I am an assistant professor of political science at the University of Rochester. My research occurs along the intersection of applied political economy/game theory, comparative politics, international relations. It focuses mainly on causes of civil war. I have published or accepted articles in Comparative Political Studies, International Organization, Journal of Politics, and Journal of Theoretical Politics.
My first major project is primarily game theoretic-oriented and examines the relationship between oil wealth and civil war. A series of articles and papers using conflict bargaining models explain why higher national-level oil wealth should decrease prospects for center-seeking civil wars, but also why oil-rich regions should be more likely to fight separatist civil wars. The second major project examines historical causes of wars, including the long-term legacies of pre-colonial kingdoms, the domestic and international dimensions of colonial European settlers and decolonization wars, and the “colonial peace.” Some of these papers also examine colonial legacies and democracy. Additional ongoing game theoretic projects analyze authoritarian survival and state-building strategies. Finally, I have published several articles on qualitative methods.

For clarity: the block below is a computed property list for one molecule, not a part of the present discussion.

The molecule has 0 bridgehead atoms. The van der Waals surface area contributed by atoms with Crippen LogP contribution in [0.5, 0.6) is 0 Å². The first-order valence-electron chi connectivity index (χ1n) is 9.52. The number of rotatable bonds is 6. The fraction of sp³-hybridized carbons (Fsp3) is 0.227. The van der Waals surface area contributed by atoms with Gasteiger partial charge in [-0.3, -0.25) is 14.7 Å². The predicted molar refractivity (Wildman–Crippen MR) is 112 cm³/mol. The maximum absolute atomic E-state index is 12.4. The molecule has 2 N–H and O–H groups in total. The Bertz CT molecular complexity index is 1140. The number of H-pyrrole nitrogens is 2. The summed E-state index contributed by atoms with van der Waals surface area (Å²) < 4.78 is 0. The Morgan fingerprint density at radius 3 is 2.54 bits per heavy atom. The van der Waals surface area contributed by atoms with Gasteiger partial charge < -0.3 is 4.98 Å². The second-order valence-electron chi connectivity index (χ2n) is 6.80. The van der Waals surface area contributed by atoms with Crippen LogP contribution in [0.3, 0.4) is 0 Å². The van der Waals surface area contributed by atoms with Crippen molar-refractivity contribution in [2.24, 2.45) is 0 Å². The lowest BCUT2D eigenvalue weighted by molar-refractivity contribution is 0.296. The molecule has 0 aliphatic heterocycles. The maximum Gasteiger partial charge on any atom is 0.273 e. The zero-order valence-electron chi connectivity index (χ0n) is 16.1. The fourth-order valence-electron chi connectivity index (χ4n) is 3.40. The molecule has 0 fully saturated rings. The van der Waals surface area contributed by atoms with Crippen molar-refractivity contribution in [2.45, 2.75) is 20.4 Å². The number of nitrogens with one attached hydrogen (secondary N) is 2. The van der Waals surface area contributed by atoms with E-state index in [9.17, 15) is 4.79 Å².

Regarding educational background and teaching, I have served as a post-doctoral associate at the W. Allen Wallis Institute of Political Economy at the University of Rochester. I completed my Ph.D. in political science and Master's degree in economics at the University of California, Berkeley, and received a B.A. with Highest Distinction from the University of Virginia. I have taught a graduate course on game theory and authoritarian politics and undergraduate courses on research methods and authoritarian politics.